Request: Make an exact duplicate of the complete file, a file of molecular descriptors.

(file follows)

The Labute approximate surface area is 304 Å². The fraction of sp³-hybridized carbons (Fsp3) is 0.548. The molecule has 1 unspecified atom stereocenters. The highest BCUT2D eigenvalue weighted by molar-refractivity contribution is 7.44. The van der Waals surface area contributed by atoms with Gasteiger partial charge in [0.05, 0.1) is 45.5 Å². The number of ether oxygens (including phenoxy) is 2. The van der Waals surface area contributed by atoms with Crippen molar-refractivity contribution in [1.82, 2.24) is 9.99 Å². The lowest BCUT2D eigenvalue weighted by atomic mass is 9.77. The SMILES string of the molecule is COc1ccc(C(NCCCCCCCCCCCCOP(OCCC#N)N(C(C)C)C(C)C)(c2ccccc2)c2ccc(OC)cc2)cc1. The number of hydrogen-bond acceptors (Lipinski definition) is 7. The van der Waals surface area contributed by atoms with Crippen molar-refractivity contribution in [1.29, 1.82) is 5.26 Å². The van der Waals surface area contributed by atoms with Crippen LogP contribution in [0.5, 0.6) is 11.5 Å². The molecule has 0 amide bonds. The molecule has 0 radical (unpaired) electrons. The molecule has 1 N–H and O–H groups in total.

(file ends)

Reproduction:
The Labute approximate surface area is 304 Å². The fraction of sp³-hybridized carbons (Fsp3) is 0.548. The molecule has 1 unspecified atom stereocenters. The highest BCUT2D eigenvalue weighted by molar-refractivity contribution is 7.44. The van der Waals surface area contributed by atoms with Gasteiger partial charge in [0.05, 0.1) is 45.5 Å². The number of ether oxygens (including phenoxy) is 2. The van der Waals surface area contributed by atoms with Crippen molar-refractivity contribution in [1.82, 2.24) is 9.99 Å². The lowest BCUT2D eigenvalue weighted by atomic mass is 9.77. The SMILES string of the molecule is COc1ccc(C(NCCCCCCCCCCCCOP(OCCC#N)N(C(C)C)C(C)C)(c2ccccc2)c2ccc(OC)cc2)cc1. The number of hydrogen-bond acceptors (Lipinski definition) is 7. The van der Waals surface area contributed by atoms with Crippen molar-refractivity contribution in [1.29, 1.82) is 5.26 Å². The van der Waals surface area contributed by atoms with Crippen LogP contribution in [0.5, 0.6) is 11.5 Å². The molecule has 0 amide bonds. The molecule has 0 radical (unpaired) electrons. The molecule has 1 N–H and O–H groups in total.